The sacking by P&O Ferries of 800 seafarers threatens the UK’s world-leading maritime status and will drastically affect the country’s shipping heritage, former UK Shipping Minister Nus Ghani said.

The Conservative MP said the DP World-owned company had undermined efforts to encourage young people to start UK maritime careers and destroyed the reputation of the 178-year-old British maritime institution that was P&O.

“We need to make sure that this doesn’t set a precedent for other maritime companies to conduct themselves in this vulgar way,” she said.

Most of the company’s 20 ferries and passenger ships, which transport about ten million passengers annually and carry 15 per cent of UK freight, remain out of action.

Cheaper replacement crew recruited by agencies need to be trained and vessels pass Maritime and Coastguard Agency inspections to ensure safety standards are met.

Unions joined protests in London to have seafarers reinstated, amid reports that some agency crew had already quit their jobs because they were not told the circumstances under which they were hired.

Demonstrations against P&O taking place across British ports this week, with the RMT organising mass events at ports up and down the country, to show DP World and the government that public anger is growing.

Protests will take place in Liverpool, Hull, Larne in Northern Ireland, Cairnryan in Scotland and Dover.

RMT general secretary Mick Lynch said: “The government and the Sultan of Dubai who owns P&O ferries, believe they can bunker down and ignore us.

“The British public is outraged by this injustice and understand that if these workers are not fully reinstated, the same thing could happen to them in their workplaces.”

Ministers have also condemned the sackings, which were made via a video link on 17 March, and are examining whether they went against employment law. The UK government is also reviewing its contracts with P&O Ferries.

The wider implications for the UK maritime sector and logistics supply chains are now being debated, given the dominance of DP World in the UK.

The state-controlled, Dubai-owned company also owns the London Gateway and Southampton container and logistics terminals, two of the largest in the UK, from where they are starting two freeports in partnership with other port providers.

“This has damaged the shipping industry,” said Jos Sanderwick, chief executive of Maritime London, the trade association covering maritime professional services.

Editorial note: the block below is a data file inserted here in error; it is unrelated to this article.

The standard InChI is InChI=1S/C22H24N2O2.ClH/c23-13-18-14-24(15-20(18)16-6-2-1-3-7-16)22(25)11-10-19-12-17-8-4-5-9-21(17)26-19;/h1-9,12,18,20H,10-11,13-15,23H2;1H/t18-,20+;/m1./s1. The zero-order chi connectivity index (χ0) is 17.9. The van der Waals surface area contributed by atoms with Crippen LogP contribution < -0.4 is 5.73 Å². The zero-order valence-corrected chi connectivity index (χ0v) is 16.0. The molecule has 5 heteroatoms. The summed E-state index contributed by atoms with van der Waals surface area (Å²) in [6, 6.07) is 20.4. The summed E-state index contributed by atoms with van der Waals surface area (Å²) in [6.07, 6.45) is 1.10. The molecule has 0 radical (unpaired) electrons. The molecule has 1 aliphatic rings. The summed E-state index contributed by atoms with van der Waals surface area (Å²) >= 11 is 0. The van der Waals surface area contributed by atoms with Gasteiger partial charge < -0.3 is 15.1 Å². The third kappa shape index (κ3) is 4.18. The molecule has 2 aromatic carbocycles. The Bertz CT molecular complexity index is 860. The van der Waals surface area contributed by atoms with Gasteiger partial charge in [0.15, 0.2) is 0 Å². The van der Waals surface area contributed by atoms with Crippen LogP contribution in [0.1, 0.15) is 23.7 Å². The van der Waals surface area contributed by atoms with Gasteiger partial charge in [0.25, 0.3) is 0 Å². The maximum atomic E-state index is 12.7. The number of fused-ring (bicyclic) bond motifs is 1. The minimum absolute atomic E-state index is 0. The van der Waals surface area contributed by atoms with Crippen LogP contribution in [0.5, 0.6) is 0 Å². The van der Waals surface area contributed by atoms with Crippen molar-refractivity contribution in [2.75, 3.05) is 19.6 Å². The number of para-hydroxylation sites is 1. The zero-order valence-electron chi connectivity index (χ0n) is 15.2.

“While P&O Ferries, like any business, has the right to restructure in order to return to profit, there’s no doubt the nature of the announcement seems to fall outside what might be described as the norms of a company operating in the UK.”

In the House of Commons, Transport Secretary Grant Shapps told MPs that in both 2020 during the coronavirus pandemic and in 2021 “redundancies took place at P&O in numbers in 2020 larger than we’ve seen in the case of last Thursday”.

He added: “However, they properly consulted about those redundancies and they were made voluntary.”

He went on: “It was deeply concerning to see the footage of staff being forcibly removed from ferries, underlining a very cynical approach and confrontational nature of the entire operation, not at all what we’d seen in those previous two rounds.”

From Tuesday 22 March Stena Line laid on extra ferry services between Northern Ireland and Scotland using Stena Nordica. Shapps, in the House of Commons, stated that Stena had “stepped up” after P&O routes were suspended and that it would ease pressure on retailers.

In Northern Ireland it is understood up to 50 workers from P&O are affected by the sackings, with Northern Ireland’s Economy Minister accusing P&O of “ripping up the employment rule book”.

The ferries

In Dover, two of P&O’s ferries, Pride of Kent and ride of Canterbury, moved berths to Dover’s Eastern Arm, but have not re-entered service

Spirit of Britain remains alongside the Western Arm of Dover harbour, where she was taken just before the sackings were announced.

Spirit of France was sent to Schiedam in mid February, but was moved to Rotterdam in March and remains there.

In the Irish Sea, Norbank was operating her schedules, while Norbay was laid up in Liverpool on 17 March and has remained there since.

Photos by George Holland

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